God and the orange Range Rover

June 17, 2013 § 1 Comment

A few years ago I realized I had a fancy for an orange Range Rover. I don’t recall precisely when this realization materialized, but one day I saw one on the freeway and was hooked.

That, I thought, is one sweet ride.

I’m not sure why I was so taken. Although my dad has always had a suitably male appreciation for cool cars, I’ve never considered myself a “car guy,” still less a car guy attracted to gaudy orange Range Rovers. I don’t even wear orange shirts. Perhaps it’s the result of my inner Kanye, the fallout of watching too many episodes of MTV’s “Cribs.” Or perhaps it’s my inner Shaq, as I spent a lot of my childhood around professional athletes (the result of my father’s profession as a team physician). Regardless, from time to time I will see an orange Range Rover like the one below and turn a touch envious, wondering how circumstances might enable me to buy one.

My interest in the orange Range Rover, however, does not settle peacefully. Putting aside, for the moment, its magnificent unaffordability (Range Rovers start at $60,000 and climb north from there), whenever I imagine purchasing one, I feel interrogated: is it okay to want one? Is that allowed? As a Catholic man and Ignatian educator, is it ethical, or spiritually appropriate, to consider driving a $75,000 car?

A must-have for the Ignatian educator in your life.

The matter of the orange Range Rover relates to an issue in the life of a Christian, especially among students. After a few years of Jesuit education, students want to know: Can I desire expensive things? Many of them come from privileged families. As they imagine their futures, they hope to live in similar homes and drive similar cars. They want the American dream.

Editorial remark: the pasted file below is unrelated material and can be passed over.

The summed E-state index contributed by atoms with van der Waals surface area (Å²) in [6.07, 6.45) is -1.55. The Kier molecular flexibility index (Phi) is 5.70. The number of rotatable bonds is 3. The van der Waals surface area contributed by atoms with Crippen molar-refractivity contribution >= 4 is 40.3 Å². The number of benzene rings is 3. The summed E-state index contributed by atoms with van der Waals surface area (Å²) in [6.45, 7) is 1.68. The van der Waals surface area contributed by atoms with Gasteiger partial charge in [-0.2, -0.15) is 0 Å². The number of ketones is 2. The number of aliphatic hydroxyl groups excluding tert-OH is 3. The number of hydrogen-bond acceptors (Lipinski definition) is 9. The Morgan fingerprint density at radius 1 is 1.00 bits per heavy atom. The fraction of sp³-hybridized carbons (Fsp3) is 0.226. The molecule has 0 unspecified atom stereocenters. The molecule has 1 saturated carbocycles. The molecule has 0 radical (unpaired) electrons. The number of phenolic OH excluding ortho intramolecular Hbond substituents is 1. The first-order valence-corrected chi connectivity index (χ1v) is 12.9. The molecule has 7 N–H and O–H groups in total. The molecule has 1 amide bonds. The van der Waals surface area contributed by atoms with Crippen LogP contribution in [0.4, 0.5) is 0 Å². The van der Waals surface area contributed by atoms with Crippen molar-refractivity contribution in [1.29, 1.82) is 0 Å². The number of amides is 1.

But at their Jesuit schools, they hear teachers talk about poverty, and they participate in immersion trips that stress solidarity with the sick and the homeless and the ignored. This, of course, is a natural result of our Christian identity: Christ, after all, encourages us to be with the least of our brothers and sisters and warned often about the dangers of accumulating wealth.

Our students, in various ways and to varying degrees, encounter what the late Jesuit Fr. Dean Brackley called “downward mobility.” Downward mobility is a concept that, in effect, asks us to reconfigure how we search for security and happiness. Rather than orienting ourselves toward upward mobility, which often centers around consumption and an ever-increasing emphasis on wealth and domination, the notion of downward mobility says (in part) that people of Christ should choose to simplify, to move away from the pursuit of material goods as a source of happiness. Instead of the metaphor of the corporate ladder, it’s the metaphor of open table fellowship. Don’t seek to climb; seek to be with.

When it comes to answering our students’ questions, I think it’s tempting to try to translate “downward mobility” into charts and percentages, into specific measures. But ultimately this is difficult and arbitrary. How much is too much for a family of four? For a family of five? For a family of two? Should second homes be banned? How do we decide what to apportion for retirement and healthcare?

While these questions can lead to healthy discussions, they involve us in a level of micromanagement too oppressive and inefficient for our large and complex society, especially one that is devoted to a significant degree of freedom. But more than that, they center around conditions external to the soul.